LONDON (Reuters) - U.S. universities lead the world in scientific innovation but face strong competition from Asian rivals with close ties to industry, according to a detailed analysis of academic papers and patent filings.
The inaugural Reuters Top 100 survey, published on Wednesday, places Stanford University in top spot, reflecting its position as a crucible for new ideas at the heart of Silicon Valley.
Stanford alumni have gone on to create some of the world’s biggest technology companies, including Hewlett-Packard, Yahoo and Google.
The top nine places are all taken by U.S. schools, with Massachusetts Institute of Technology (MIT) and Harvard University ranked second and third.
The Korea Advanced Institute of Science and Technology (KAIST) was 10th, while Imperial College London was the highest-ranked European in 11th place.
Asian universities are a growing force in scientific innovation and have proved particularly adept at turning this into products, with South Korea -- home to rising tech giants such as Samsung -- scoring highly in patent approvals.
South Korea has eight schools in the top 100 universities, while Japan has nine -- more than all countries bar the United States. China, however, had only one entry on the list in Tsinghua University, ranked 72nd.
Policymakers and corporations alike rely on universities to convert publicly funded science into knowledge and ultimately new products that drive economic growth. But while academic innovation is lauded around the world, it is not easy to measure.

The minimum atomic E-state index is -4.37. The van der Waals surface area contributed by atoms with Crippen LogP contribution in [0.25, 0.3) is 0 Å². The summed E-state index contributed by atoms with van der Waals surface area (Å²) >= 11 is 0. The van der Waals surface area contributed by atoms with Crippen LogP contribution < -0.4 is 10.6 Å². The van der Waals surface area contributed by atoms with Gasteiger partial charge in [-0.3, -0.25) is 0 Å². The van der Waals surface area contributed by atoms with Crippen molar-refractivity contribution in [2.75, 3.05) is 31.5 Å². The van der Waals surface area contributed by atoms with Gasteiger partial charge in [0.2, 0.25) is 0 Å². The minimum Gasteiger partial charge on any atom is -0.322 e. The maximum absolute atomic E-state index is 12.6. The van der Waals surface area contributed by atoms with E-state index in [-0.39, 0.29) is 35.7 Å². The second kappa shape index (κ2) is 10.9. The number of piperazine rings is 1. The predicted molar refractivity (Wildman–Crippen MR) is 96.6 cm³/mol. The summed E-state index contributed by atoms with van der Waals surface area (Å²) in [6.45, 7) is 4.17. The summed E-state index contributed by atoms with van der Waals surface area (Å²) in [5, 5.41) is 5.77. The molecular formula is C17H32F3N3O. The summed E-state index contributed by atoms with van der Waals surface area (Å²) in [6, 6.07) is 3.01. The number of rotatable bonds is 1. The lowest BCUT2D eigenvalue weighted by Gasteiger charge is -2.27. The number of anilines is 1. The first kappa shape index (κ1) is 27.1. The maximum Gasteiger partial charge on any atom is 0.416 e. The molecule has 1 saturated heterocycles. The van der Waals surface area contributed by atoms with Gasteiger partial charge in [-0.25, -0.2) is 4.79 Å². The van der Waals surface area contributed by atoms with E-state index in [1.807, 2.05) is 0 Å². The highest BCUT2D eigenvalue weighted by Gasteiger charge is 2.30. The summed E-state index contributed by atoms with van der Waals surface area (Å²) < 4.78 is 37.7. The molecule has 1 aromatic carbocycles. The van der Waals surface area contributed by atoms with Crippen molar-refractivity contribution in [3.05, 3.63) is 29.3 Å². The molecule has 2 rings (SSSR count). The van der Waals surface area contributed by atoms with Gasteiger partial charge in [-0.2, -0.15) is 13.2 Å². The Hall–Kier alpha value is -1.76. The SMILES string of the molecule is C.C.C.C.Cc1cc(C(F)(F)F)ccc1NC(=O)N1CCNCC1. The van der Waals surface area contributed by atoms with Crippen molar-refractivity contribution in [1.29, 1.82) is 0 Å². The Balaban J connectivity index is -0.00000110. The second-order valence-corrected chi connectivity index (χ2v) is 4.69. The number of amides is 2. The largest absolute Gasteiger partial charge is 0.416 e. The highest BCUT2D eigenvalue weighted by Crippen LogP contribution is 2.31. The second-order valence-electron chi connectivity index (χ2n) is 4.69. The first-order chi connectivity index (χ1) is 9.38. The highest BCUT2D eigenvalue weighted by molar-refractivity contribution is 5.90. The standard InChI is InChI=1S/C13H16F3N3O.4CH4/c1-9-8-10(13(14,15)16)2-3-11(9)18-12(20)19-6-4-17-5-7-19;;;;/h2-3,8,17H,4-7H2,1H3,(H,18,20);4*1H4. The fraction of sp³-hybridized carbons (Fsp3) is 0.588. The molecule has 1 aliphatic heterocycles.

The new Reuters league table aims to produce the most comprehensive and systematic ranking to date by analyzing 10 different measures, based on the volume and impact of scientific research, the volume and success of patent filings and the use of cited discoveries in the academic and corporate worlds.
For full details of the survey, see www.reuters.com/most-innovative-universities.
Large, populous countries inevitably score highly, so it is also instructive to look at relative performance. Tiny Switzerland, with a population of eight million people and two of the world’s top drug companies, stands out with three schools on the list, giving it more top 100 innovative universities per capita than any other country.
Editing by David Goodman